The San Blas islands are truly breathtaking. So different from the islands I had  been before. Those all have volcanic origins. The San Blas originated behind large reefs, completely flat and also very tiny.

We took the dinghy to the small beach of the island we were right in front of. There was one hut there that served as a home and ‘restaurant’. We had lunch there. They don’t have a menu. They serve only 1 dish: fish with rice and something made of coconut. You get to fillet the fish yourself. What kind of fish I got, no idea but it tasted amazing!

After lunch, we walked to the other side of the island. That was a walk of about 3 minutes. There was the ‘real’ restaurant, consisting of a couple of huts. One served as a bar, another was for cooking a third was a canopy under which there was a large table and there was another large table a bit closer to the beach. We were given a very warm welcome by the owner who naturally asked us if we wanted to eat lobster at his place. We did and agreed to come back at 6pm.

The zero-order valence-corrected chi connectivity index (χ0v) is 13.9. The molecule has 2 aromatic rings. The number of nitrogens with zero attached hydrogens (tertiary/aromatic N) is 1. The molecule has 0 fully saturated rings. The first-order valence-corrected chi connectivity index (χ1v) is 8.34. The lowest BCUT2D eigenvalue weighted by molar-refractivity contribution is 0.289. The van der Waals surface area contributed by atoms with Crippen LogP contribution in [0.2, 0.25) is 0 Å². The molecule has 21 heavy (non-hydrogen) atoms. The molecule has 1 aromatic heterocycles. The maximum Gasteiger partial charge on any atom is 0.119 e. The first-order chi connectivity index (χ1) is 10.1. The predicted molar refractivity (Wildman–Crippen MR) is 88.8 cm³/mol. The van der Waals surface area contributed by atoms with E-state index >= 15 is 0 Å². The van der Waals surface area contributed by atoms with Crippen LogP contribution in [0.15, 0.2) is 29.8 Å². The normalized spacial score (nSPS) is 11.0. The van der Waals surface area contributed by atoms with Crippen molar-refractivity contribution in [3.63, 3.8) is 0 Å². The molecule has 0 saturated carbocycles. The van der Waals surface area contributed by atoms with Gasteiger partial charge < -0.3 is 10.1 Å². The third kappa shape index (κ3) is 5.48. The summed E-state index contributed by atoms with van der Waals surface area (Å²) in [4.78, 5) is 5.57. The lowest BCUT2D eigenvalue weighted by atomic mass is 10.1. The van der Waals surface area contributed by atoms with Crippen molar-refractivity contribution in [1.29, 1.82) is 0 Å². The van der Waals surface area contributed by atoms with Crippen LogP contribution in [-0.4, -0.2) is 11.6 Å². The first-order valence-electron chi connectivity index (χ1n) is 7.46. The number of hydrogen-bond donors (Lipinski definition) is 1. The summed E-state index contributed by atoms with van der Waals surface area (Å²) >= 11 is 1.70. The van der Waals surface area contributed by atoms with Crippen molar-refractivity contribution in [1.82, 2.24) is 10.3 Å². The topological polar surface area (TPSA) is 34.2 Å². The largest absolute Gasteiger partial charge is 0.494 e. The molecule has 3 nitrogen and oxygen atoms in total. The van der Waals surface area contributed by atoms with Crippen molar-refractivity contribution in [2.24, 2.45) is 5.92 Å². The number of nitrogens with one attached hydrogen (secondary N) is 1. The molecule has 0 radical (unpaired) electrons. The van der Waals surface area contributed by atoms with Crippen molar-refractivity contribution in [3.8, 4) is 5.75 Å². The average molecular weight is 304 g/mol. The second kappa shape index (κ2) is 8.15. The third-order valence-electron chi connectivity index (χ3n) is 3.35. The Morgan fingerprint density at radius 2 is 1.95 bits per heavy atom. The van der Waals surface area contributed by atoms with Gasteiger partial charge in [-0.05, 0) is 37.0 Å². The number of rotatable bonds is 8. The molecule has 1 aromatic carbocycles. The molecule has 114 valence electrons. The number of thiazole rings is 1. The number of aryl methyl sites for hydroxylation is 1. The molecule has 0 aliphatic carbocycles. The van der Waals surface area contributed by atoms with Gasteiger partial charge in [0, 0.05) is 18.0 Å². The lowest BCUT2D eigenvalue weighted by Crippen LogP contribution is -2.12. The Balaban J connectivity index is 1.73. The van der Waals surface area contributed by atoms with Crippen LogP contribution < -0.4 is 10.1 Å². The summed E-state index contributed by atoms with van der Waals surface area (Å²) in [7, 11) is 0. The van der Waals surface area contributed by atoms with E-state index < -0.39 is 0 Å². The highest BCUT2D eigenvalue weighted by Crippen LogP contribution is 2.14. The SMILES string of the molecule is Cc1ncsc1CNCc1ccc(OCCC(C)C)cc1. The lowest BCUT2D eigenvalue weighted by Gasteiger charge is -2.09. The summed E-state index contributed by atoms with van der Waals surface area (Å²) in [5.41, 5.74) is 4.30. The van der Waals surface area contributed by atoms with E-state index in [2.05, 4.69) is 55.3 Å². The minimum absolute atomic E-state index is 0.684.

We spent the rest of the afternoon sitting on the little beach where the dinghy was. Soon more dinghies arrived from the other boats that had anchored up. Just as quickly, the group that did want to join us for dinner grew. In the end, 11 of us settled there.

Once again, the food was fantastic. After a delicious ceviche as a starter, we got the freshest lobster you could think of. The portion however was adjusted to the number of people it seemed. The next day, the lobster was finished when other people wanted to follow our example. After the lobster, we had another very tasty dessert. It was an exceptionally successful evening.

Saturday, January 21st

The next morning, we went snorkeling. However, the bay where we were anchored turned out not to offer very much in that respect. It was mostly sand and patches of seaweed. Closer to the reef at the end of the island, the current was so strong that we decided not to enter the water.